One significant archaeological discovery that relates to this period is the excavation of the ruins of the Jerusalem Acra fortress which Antiochus IV built which he used during the siege of the city in 168 B.C.E. The fortress is referenced in the Book of the Maccabees and in Josephus’s writings as having been guarded by misyavnim (Hellenized Jews). The fortress was eventually captured by Shimon HaMaccabee in 141 B.C.E. Inside the fortress, researchers found coins, lead slight stones, bronze arrowheads, a catapult and ballista stones that bore the image of a pitchfork (a symbol of Antiochus IV).

Archaeologists had been searching for this fortress for more than a century. Digging began in the early years of the 21st century and the announcement of its findings was made after 10 years, in 2015.

The Times of Israel quoted the excavation’s directors Dr. Doron Ben-Ami, Yana Tchekhanovets and Salome Cohen as saying, “The new archaeological finds testify to the establishment of a properly fortified stronghold constructed on the high bedrock cliff overlooking the steep slopes of the City of David hill. This stronghold controlled all means of approach to the Temple, and cut the Temple off from the southern parts of the city. The many coins dating from the reign of Antiochus IV [Epiphanes] to that of Antiochus VII [Sidetes] and the large number of wine jars (amphorae) that were imported from the Aegean region to Jerusalem and were found at the site bear witness to the citadel’s age, as well as to the non-Jewish identity of its inhabitants.”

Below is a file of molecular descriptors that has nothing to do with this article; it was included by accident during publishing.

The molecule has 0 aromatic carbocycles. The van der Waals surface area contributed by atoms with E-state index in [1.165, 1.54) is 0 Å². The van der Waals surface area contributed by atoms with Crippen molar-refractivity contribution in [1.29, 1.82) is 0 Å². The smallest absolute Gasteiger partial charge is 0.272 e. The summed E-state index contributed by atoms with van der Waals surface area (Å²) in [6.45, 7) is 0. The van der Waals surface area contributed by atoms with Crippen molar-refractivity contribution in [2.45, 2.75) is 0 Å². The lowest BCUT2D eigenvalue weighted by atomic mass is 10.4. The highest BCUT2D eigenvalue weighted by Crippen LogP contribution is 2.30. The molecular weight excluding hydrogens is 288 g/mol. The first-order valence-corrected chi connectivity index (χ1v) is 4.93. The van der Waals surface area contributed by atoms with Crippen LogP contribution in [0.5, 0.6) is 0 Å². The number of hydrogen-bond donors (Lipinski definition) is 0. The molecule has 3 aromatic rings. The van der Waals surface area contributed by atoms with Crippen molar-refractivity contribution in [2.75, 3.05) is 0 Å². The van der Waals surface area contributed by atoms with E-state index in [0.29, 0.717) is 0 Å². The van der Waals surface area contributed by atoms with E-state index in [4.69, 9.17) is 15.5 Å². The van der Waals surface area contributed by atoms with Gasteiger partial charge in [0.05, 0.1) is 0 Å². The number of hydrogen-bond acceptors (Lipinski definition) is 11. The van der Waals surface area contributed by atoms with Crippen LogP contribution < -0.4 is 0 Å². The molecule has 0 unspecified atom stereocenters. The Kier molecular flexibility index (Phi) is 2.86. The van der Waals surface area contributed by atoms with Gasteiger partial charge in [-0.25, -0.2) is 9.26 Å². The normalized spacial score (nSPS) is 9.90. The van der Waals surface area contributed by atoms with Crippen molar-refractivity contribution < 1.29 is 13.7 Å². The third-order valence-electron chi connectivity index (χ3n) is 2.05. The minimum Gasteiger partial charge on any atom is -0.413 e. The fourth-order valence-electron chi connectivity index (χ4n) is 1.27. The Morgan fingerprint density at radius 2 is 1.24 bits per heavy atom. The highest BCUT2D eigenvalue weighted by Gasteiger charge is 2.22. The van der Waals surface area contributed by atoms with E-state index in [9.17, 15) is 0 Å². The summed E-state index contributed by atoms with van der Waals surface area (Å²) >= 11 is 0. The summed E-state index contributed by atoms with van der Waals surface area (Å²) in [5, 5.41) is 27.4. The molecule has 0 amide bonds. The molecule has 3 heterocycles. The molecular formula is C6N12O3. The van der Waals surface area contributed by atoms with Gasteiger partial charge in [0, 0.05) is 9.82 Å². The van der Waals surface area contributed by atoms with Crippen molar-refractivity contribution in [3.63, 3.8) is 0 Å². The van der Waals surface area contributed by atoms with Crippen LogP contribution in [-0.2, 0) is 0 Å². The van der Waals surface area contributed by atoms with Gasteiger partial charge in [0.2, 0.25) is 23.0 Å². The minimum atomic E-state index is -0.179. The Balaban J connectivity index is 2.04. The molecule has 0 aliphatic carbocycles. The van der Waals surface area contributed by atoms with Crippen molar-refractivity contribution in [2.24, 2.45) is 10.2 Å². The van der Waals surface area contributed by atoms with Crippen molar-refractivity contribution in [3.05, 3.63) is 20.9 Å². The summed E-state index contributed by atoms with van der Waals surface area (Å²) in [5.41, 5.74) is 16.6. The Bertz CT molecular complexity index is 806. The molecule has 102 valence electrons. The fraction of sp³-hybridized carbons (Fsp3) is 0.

Modi’in

In 2013 an archaeological excavation was conducted in Umm el-Umdan in the modern city of Modi’in. The name of the place, which means “Mother of Pillars” in Arabic and sounds almost exactly like Modi’in, uncovered evidence of an ancient Jewish village with a synagogue that dates back to the Herodian era and another, just underneath, that dates to the Maccabean era. Graves that seem to be Maccabean family burial sites were found at Horbat HaGardi as well as a mikva.

Another Modi’in discovery involved 16 silver coins that dated to the Hasmonean period and honored Seleucid emperors along with bronze coins that had the names of Hasmonean kings including Yonatan, Yehuda, Yechonan and Mattithyahu emblazed on them.

Nearby in the Lachish Forest, coins, weapons and burnt wooden beams were unearthed last year, showing a structure believed to be part of a fortified line that the Greeks erected to protect the large Hellenistic city of Maresha from a Hasmonean offensive. The burnt beams, say the archaeologists, show that the effort was unsuccessful and that the city was overcome by the Hasmoneans.

Jerusalem

Finally, in Jerusalem, during excavations of the City of David’s Pilgrimage Road just outside the Old City walls a perfectly preserved oil lamp from the Hasmonean era was discovered. The 2020 excavation was focusing on the thoroughfare through which olei haregel ascented to Har HaBayit during the Bayit HaSheni. According to excavation Director Ari Levy, such lamps were used for Shabbat and Hanukkah candle-lighting and to light up streets and houses.